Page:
It’s been clear for months, and now the nation has an election to verify it: This country is not the America the founding fathers envisioned. The founding father’s envisioned a country where property owning white men decided the future of this nation. No more.
I don’t have the numbers in front of me, but Romney won the demographic by over 20 points this year, expanding John McCain’s win in 2008. Ten years ago, this might’ve been a landslide.
Running through the numbers on demographics: Whites and men broke for Romney, women went for Obama 55 to 44 percent, Hispanics 72 to 27 percent, and young people by a massive margin as well. Whites represented a smaller portion of the electoral vote, while Hispanics and young people took up larger fractions than ever before. Look up the demographics yourself for exact numbers, but the point is, the GOP proved this election they are the party of old, white, men. And that’s no longer America.
From an historical perspective, the election will be remembered as a fascinating, and perhaps most obvious shift in demographics. In 2050, when Americans are even more diverse than they are today, it will be the 2012 election that marked the pivot point. This was when demographics changed.
And while some may say the result proves the country is veering away from its traditional values, the truth is, this is the closest we’ve come yet to the American way. No one group can dominate our system anymore. Truly, it was a coalition of minorities that propelled this president to victory. That is uniquely American. No other country in the world has elections like this.
The implications for Republicans (as written about by my foil Jamie Boothe) are clear. They better shape up, or they’re irrelevant. Clearly, the party will opt for the former, but it will be very interesting to see the civil war that ensues over the next four years. One thing I will wager on: Marco Rubio will be on the ticket in 2016.
Now for a little retrospective analysis, because there are some important issues that have to be cleared up. Pennsylvania and Minnesota were the Romney campaign’s last gasp, not powerplay. Hurricane Sandy did not determine the race. Romney’s polling momentum had stalled before the hurricane even hit. Which brings up another point: Polls are actually good at predicting results. They aren’t biased towards Democrats. Oh, and Nate Silver is definitely a witch.
Stepping away from demographics, there are several other noteworthy elements in this election. One, this was the Republicans’ to lose in every way. The Senate was vulnerable. The president was a clear underdog, presiding over a weak economy and passing some of the most unpopular legislation in years. Plus, the country had shown its disdain for Democrats in 2010. While healthcare gained a bit of popularity following the Supreme Court’s ruling and the economy noticeably improved throughout the campaign, he was one of the weakest incumbents in recent memory.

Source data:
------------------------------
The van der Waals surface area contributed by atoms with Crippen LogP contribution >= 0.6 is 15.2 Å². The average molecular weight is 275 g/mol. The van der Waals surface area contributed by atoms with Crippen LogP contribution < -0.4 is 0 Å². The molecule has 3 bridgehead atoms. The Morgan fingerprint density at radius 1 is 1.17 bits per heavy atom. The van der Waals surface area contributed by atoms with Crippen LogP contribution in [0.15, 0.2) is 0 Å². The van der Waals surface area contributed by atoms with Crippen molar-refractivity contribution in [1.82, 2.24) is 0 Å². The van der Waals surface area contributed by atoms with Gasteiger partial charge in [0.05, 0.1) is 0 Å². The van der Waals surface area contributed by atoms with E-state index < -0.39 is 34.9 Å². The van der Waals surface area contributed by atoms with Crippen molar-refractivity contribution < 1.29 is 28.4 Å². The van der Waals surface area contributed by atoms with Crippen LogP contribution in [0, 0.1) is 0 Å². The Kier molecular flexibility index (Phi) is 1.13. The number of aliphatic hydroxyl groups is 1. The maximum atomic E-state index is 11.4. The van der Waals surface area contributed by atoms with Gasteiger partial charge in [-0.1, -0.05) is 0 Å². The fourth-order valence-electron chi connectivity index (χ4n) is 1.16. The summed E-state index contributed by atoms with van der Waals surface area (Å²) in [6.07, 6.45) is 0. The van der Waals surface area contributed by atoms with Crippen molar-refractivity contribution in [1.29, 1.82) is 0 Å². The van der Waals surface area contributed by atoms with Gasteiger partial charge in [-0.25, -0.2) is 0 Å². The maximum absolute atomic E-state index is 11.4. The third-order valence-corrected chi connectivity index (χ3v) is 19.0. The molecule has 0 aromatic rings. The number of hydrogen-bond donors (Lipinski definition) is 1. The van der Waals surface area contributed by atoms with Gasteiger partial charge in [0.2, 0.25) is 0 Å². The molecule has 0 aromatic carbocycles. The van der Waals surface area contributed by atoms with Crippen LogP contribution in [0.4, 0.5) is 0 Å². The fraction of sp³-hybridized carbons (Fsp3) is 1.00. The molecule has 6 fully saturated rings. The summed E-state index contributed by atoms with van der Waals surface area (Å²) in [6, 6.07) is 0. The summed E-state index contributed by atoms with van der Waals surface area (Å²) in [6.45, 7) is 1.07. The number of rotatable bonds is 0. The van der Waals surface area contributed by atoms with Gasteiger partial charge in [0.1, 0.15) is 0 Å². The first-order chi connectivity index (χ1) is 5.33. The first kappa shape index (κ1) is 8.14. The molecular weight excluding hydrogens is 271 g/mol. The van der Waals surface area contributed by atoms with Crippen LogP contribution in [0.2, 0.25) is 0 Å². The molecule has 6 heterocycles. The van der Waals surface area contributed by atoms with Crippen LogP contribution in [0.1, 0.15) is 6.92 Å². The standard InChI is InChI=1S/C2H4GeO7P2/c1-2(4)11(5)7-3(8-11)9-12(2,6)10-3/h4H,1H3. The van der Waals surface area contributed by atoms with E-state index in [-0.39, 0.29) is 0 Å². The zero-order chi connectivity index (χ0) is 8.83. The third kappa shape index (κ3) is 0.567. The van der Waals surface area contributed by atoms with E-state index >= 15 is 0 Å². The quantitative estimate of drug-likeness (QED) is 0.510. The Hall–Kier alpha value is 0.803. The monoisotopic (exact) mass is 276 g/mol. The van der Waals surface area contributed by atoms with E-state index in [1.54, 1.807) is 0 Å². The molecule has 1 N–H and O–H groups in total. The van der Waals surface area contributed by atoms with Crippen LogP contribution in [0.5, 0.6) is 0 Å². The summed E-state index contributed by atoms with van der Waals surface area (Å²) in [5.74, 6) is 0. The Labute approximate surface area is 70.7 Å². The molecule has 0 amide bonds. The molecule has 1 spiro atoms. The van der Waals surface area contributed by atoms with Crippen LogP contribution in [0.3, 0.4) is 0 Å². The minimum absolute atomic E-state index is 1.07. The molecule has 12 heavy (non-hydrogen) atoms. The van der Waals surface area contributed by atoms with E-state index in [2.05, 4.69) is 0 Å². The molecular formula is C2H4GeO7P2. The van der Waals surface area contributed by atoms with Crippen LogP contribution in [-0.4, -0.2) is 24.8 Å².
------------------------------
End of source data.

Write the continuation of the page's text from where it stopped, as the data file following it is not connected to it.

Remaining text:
What that meant is a lot of Independents who supported him four years ago didn’t like him all that much anymore, a lot of Democrats were disenchanted, and a lot of Republicans were mad.
What isn’t talked about a lot is that Obama lost the Independents this cycle, and he lost the Republicans (obviously). He won Democrats. And that was enough.
It was enough because he had the best groundgame this country has ever seen. They say a good "Get Out the Vote" effort can sway the election a few points either way. Those are the margins the President is winning swing states.
Republicans were counting on Obama losing his luster from four years ago. They were counting on decreased turnout. Well young people turned out even more, as did Hispanics (as I’ve mentioned). Republicans have never been as strong with their groundgame (despite Romney’s substantial gains this cycle). After witnessing the immense power of the Obama grassroots machine, Republicans must reconsider how they want to conduct campaigns. Perhaps less fundraisers, more volunteers?
But what’s the fallout of the election? We know Republicans have some soul-searching to do, but what happens with Washington? The House is still red. The Senate and White House blue.
To flip a famous quote, “The more things stay the same, the more things change.”
Both sides are gonna have a chance to really get to know each other (icecream social anyone?) because the American people decided they like everyone just where they are. The American people decided that Washington’s gonna have to figure this one out. A little bit of tough love.
I have a feeling it’s going to work out. It’s not totally rational. Maybe I’ve been spending too much time in the Obama echo chamber. But I am confident this president learned from his mistakes. He won’t repeat the 2011 summer debt ceiling negotiations again. He can’t afford to and he doesn’t want to. This term will be different, a balancing act.